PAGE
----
Last edited by RevolverRob; 11-23-2020 at 04:54 PM.
    Seriously guys, are we not doing 'phrasing' anymore?

  6. #46
    Knows Not The Platypus RevolverRob's Avatar
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    Quote Originally Posted by Joe Mac View Post
    It never was cool.
    Fixed it for you.

    #1911MasterRace
    Seriously guys, are we not doing 'phrasing' anymore?

  7. #47
    King of Craft Clusterfrack's Avatar
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    Quote Originally Posted by RevolverRob View Post
    That is a good question and I don't have a great answer.

    Here is going to be my solution:

    1) Have two RDS pistols and assorted equipment (holsters, etc.)
    2) Have 2,000 rounds of ammo on hand
    3) Take all of these things to a Modern Samurai Project class - have Scott teach me how to use it all
    4) Only use, carry, dryfire, and livefire these guns for 12-months after that.

    If I had the ability to do some of the higher volume shooting some of guys do (like Duke, GJM, ClusterFrack, etc.) I might try to work through it myself. Lacking that ability, it's easier to simply schedule a weekend long class and have an expert come around and give me excellent instruction and a thousand or more reps under that individual's instruction.
    I found it surprisingly easy to switch back and forth between irons and a RDS as long as the gun was the same. The index is similar—slightly higher sight offset with RDS. Why not work with both in dryfire and maintain proficiency and confidence?

    Dots fail, so it seems like a good idea to be good at shooting a dot gun with backup sights.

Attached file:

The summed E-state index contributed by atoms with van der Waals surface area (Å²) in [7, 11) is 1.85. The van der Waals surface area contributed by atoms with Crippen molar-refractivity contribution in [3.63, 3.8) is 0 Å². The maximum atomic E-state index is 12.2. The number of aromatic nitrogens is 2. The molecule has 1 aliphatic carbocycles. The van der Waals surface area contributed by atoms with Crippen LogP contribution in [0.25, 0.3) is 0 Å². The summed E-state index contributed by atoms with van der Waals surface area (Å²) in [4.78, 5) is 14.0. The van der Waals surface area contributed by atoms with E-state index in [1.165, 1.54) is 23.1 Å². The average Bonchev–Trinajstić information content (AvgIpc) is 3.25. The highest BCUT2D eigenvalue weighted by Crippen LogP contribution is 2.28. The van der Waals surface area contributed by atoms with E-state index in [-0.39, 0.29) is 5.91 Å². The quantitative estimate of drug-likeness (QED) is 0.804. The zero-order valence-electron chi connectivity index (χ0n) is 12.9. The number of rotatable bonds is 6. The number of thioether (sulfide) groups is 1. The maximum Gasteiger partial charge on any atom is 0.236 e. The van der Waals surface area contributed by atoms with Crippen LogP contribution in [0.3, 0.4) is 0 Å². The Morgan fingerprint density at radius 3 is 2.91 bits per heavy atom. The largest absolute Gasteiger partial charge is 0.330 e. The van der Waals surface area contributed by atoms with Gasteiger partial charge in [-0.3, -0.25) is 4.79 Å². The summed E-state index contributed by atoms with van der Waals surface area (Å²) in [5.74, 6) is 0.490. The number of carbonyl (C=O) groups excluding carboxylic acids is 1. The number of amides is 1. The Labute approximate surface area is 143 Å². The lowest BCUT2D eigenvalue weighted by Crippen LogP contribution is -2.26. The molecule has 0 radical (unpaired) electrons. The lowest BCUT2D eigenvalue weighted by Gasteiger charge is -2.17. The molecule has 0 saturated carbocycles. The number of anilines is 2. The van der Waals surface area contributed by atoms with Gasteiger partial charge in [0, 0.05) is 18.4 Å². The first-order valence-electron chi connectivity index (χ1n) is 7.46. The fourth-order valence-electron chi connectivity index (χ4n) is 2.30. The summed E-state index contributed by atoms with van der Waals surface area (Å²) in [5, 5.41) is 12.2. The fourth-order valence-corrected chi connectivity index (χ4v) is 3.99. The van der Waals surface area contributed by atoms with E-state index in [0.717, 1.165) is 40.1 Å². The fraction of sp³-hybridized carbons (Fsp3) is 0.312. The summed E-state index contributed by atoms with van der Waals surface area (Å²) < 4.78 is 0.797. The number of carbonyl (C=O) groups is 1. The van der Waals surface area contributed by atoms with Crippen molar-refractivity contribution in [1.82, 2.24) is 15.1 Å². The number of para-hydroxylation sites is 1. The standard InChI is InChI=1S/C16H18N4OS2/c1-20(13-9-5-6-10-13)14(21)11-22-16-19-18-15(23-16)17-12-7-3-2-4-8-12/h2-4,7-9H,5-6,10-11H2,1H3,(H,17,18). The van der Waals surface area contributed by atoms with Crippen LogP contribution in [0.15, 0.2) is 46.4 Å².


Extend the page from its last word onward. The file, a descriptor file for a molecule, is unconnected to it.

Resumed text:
Also: Taping over the front of the RDS to force target focus seems to be increasingly popular.
    "BJJ is sort of like nonconsensual yoga"
    "You don’t really graduate from certain problems or certain things… like you always have to work on trigger control and pulling the trigger straight. " --Ben Stoeger 1/24/2018

  8. #48
    Quote Originally Posted by LittleLebowski View Post
    Is it cool to carry a Glock with irons again? <a href="https://pistol-forum.com/usertag.php?do=list&amp;action=hash&amp;hash=Askin gForAFriend" target="_blank">#AskingForAFriend</a>
    Mo, but it will be again, as soon as @GJM asks for his Holosuned G43X slide back.
    Quote Originally Posted by Hstanton1 View Post
    How would you negotiate this while maintaining proficiency with an iron sighted carry gun? I’m certainly invested in the RDS gun that I have, but not yet comfortable enough with the gun itself, the dot, or the presentation to carry it.
    If you want as a complete control as possible with minimal anxiety, you either get a second P30 with irons, or second G45 with a dot, and you continue to dry fire the dot primarily and irons some. At some point you'll find the difference not significant enough to worry about. I got some mileage on the dot and switching between different guns (which is what I do for games vs carry), regardless of sighting differences between the two, is suboptimal. In a development stage it is frankly counterproductive.
    “Well," said Pooh, "what I like best," and then he had to stop and think. Because although Eating Honey was a very good thing to do, there was a moment just before you began to eat it which was better than when you were, but he didn't know what it was called.

  9. #49
    Quote Originally Posted by YVK View Post
    Mo, but it will be again, as soon as @GJM asks for his Holosuned G43X slide back.If you want as a complete control as possible with minimal anxiety, you either get a second P30 with irons, or second G45 with a dot, and you continue to dry fire the dot primarily and irons some. At some point you'll find the difference not significant enough to worry about. I got some mileage on the dot and switching between different guns (which is what I do for games vs carry), regardless of sighting differences between the two, is suboptimal. In a development stage it is frankly counterproductive.
    YVK, GJM forgot you have that slide and Holosun, so you are good to keep carrying it.
    Likes pretty much everything in every caliber.

  10. #50
    I haven’t drawn a pistol to a sight picture in a week.

    1.57 cold start 3x5 Drill at 21feet this AM. clean.


    Seems If a dude is worried about not being able to shoot a lot - a dot takes up the slack.